• Post author:
  • Post category:Dull Skin

There are so many products to help you hide those pesky dark spots from foundations to heavy duty concealers. But there’s also the counterpart: Have you ever seen flaky or dry spots? Other areas may be harder to be seen but when you run your hand over your skin, it feels rough or bumpy? Or maybe you find some areas are shinier and olier than others? Although applying foundation amplifies the uneven texture instead of hiding it, it’s something you can take care of it. Even better, it doesn’t need extensive work from you to solve it.

Even if porcelain-perfect, powerless skin is downright impossible (you can’t magick away your pores and they’re important in keeping your skin moisturised), you can get pretty close to – if you know what’s causing the texture.

Usually, uneven skin texture happens when excess dead skin cells accumulate on the surface of your skin. Then, when you run your hand of some patches of your skin, it can fell rough or bumpy and when you look at your skin, it appears dull.

What causes your skin to become rough or textured?

When you wake up with a single zit in the morning – no problem. A pimple patch and a dab of concealer on top can hide it. But if you got patches of rough skin, it can have many causes.


One of the reasons is our age. The older we get, the slower our skin cells renew. In other words, as we age, the shedding of dead skin cells slows down and this can lead to uneven skin that’s also not luminous.

Ageing also plays a role in how much collagen we produce. Collagen is the protein that is responsible for the regeneration, repair, and firmness of our skin. As we get older, our bodies produce less collagen.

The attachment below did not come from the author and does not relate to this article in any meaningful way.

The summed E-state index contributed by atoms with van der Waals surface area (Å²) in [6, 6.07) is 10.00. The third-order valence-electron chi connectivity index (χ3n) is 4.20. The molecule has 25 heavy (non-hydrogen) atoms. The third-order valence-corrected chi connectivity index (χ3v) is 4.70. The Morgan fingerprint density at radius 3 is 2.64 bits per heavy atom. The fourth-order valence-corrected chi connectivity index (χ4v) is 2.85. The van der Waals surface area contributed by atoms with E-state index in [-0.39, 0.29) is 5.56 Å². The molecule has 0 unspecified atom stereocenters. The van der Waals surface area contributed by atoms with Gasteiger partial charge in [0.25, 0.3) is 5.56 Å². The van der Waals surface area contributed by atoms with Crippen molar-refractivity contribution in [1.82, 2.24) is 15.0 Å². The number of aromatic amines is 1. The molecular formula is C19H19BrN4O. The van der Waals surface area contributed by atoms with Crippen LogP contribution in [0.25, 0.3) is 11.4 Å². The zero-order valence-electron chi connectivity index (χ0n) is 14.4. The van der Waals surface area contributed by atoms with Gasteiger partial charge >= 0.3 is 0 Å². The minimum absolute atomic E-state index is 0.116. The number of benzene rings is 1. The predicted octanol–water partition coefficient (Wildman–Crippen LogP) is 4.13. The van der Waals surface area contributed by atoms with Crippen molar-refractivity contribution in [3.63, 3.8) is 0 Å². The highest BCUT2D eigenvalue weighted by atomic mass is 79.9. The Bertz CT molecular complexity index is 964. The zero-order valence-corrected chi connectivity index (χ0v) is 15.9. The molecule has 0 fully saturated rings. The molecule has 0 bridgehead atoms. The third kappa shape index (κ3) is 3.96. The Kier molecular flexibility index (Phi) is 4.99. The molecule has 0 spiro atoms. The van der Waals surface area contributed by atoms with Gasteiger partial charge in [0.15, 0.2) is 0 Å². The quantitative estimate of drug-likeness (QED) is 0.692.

A key element for skin cell turnover is hydration. When your skin is dehydrated, it has a harder time getting rid of the dead cells. And so, dead skin cells can build up on your skin.


Having a history of blemishes is also a very common cause of uneven skin. Spots can form when a pore gets blocked with gunk – you know, too much natural oil, dead skin cells, remaining makeup, and other debris.

Even if you only need to occasionally slap on a pimple patch, spots can leave you unwanted souvenirs in the form of acne scars.

The sun

You surely are already aware that the sun is not your friend. Being in the sun can mess with your skin tone and you get freckles and dark spots. It also has effects on your skin texture.

Being exposed to UVA radiation gives you uneven skin tone while being exposed to UVA can cause the premature death of living skin cells. This in turn gives rise to uneven skin texture.

Link between your diet and your skin

As we all know, what we eat can be seen on our skin. Our bodies take what we eat and make it into new skin cells. Eating a balanced – rainbow diet with colourful veggies and fruits can help all kinds of skin concerns – including skin texture. Eating proteins, fibres, and healthy oils all contribute to smooth, luminous skin.

The environment

It’s not only the sun that can give you a hard time. The weather, season, cigarette smoke, and pollution can cause stress to your skin.

Pineapple to the rescue

Now that you know the causes of skin texture, you may want to

  • Exfoliate regularly
  • Add a vitamin C and or other antioxidants
  • Apply SPF religiously
  • Moisturise, moisturise, moisturise
  • Eat a wholesome diet
  • Sweat it out with regular exercise

Queue in pineapples: They’re packed with goodies that can help you with improving textured skin.

What is a pineapple

The pineapple with the botanical name Ananas comosus is a tropical plant with an edible fruit. Many think of pizza topped with ananas slices, fruit salad, or Pina colada.

Pineapple, photo by Photo by Julien Pianetti